The Final Six by Alexandra Monir

We’ve finally destroyed the Earth, and the international space agencies have declared that our only hope is escape to Europa, one of Jupiter’s moons. An international draft has been declared to decide who will man the first mission to Europa, who will terraform the planet so it is habitable, and who will start the first colony on a foreign surface.

Leo is Roman. Most of Italy is underwater now, including his family. He’s made his living by scavenging, selling, and diving for valuables. Before the floods Leo was a championship swimmer, which makes him a prime candidate for the underwater specialist on this mission. Naomi is an Arab-American and a scientist at heart. For her whole life, all she’s wanted is to find a cure for her brother Sam. But it’s her expertise at communications that brings her into the draft.

This book was definitely a worthy premise, but it could’ve been handled better. There was a lot going on in a world that very much tried to act as if it were one of those “20 minutes in the future,” kind of novels. We were tackling issues of colonialism, climate change, bioethics, corruption, and advanced technology. With all of that packed in, it’s understandable why a lot of it fell flat.

We know almost from the beginning that there is likely intelligent life on Europa. Naomi thinks that the leaders of the mission also know that, that they plan on wiping out that life to make room for the humans. The view of this issue is made to seem much simpler than it actually is. Naomi wants to call the mission off in terms of safety of for the Final Six, others want it called off for the sake of anti-imperialism, and still others try to cover it up because it’s the only hope left for the human race. In reality, this is a

Leo & Naomi develop a connection. They come from vastly different backgrounds and have very different reasons for being at the training center, and I’m genuinely unsure why they go together. But Leo follows Naomi’s lead during much of the book, and Naomi falls for the goofy Roman boy. I’m interested to find out what Beckett’s deal is. He’s the nephew of the President, he’s a dick, and I’m unsure what his motivations for his behaviors are. Over all, a very strange character.

I guess, that’s how I’m feeling overall: unsure. There are a lot of questions left unanswered, and the pace of the novel is manufactured to go as quickly as possible without answering any of them. I’m sure it was meant to make things more interesting, but it was just frustrating. It left me underwhelmed, though I’m looking forward to see where the sequel goes.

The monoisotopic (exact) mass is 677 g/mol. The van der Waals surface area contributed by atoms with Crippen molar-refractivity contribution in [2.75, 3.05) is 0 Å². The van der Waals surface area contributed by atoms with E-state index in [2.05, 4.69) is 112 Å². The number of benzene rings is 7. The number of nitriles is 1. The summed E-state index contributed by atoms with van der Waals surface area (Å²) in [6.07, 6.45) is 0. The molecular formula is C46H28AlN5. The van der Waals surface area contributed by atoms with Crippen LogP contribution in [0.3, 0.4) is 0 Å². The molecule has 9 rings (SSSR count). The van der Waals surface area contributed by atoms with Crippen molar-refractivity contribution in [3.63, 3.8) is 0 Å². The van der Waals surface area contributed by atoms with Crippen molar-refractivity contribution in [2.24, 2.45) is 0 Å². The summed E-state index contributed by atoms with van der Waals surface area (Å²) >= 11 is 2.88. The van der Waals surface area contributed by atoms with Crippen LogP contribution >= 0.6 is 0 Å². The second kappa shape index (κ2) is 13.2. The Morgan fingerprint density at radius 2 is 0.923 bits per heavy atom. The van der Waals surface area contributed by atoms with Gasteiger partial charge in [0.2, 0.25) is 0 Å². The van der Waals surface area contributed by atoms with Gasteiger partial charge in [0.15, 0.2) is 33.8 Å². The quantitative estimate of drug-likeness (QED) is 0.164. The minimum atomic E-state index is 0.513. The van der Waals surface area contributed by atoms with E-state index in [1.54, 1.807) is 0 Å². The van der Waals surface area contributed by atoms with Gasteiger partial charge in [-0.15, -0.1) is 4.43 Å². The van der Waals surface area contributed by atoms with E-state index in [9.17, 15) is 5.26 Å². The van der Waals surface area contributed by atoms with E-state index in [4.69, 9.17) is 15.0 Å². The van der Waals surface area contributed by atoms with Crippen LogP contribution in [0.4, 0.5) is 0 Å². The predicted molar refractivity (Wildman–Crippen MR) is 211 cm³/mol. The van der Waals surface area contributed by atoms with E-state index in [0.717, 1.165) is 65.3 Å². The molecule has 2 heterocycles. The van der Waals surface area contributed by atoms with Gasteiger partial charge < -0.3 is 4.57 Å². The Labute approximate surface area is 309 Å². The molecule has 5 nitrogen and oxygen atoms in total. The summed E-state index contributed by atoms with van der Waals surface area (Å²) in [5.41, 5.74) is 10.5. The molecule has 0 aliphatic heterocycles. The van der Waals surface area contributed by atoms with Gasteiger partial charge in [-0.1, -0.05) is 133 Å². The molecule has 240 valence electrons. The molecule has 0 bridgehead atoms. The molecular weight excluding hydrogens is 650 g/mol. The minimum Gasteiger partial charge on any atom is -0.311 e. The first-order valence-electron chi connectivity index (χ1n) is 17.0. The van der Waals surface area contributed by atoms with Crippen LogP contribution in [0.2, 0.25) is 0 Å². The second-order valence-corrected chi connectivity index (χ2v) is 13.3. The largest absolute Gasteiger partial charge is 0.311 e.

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A Lily in the Light by Kristin Fields

Little Lily went missing from her home. Madeleine was yelling at her and Esme wouldn’t tell her a story about a fish, and the next thing they know, Lily is gone. In the aftermath, their mother becomes a shell of the person she once was and their father tries to keep the family from falling apart. Esme seeks solace in her ballet classes, eventually moving in with her teacher. She uses ballet to run as far away from her family problems as she can, all the way from Queens to San Francisco.

I received A Lily in the Light as part of the Amazon First Reads Program. I am continually impressed with the quality of books they share in this program. They offer a wide variety of books to choose from and they’re typically well-written and well-designed books.

A Lily in the Light surprised me in a lot of ways. It was the story of how Esme handled the disappearance of her sister. It was an incredibly human representation of how people cope with grief and loss, and how traumatic events in youth can continue to affect people as adults. Esme’s past with her sister is the dark secret she hides from her fellow dancers, but it’s also the reason she has trouble connecting with them. She’s protecting herself from feeling the same sense of abandonment she felt when Lily disappeared.

I identified with Esme because of our love for ballet. I won’t be getting into the San Francisco Ballet any time soon, but there’s something to be said for working out your frustrations in ballet class. The familiarity of being at the barre, the mental challenges presented in each combination, and the physical work are all useful tools and distractions in dealing with stress and grief. There’s a large emphasis on the expression of the artist, and Esme has a large well of unworked-through emotion to draw from.

She avoids confronting those feelings for as long as she can, too. Nobody wants to be reminded of the trauma of their past, so when Adam asks her to dance one of the most triggering roles she’s ever known, she’s thrown off.  Waltz Girl from Serenade is hard for her because it was the first ballet she saw after Lily disappeared. It’s a physically demanding piece, but Serenade in itself is not a particularly sad ballet, so I think much of her reluctance stems from her unresolved past.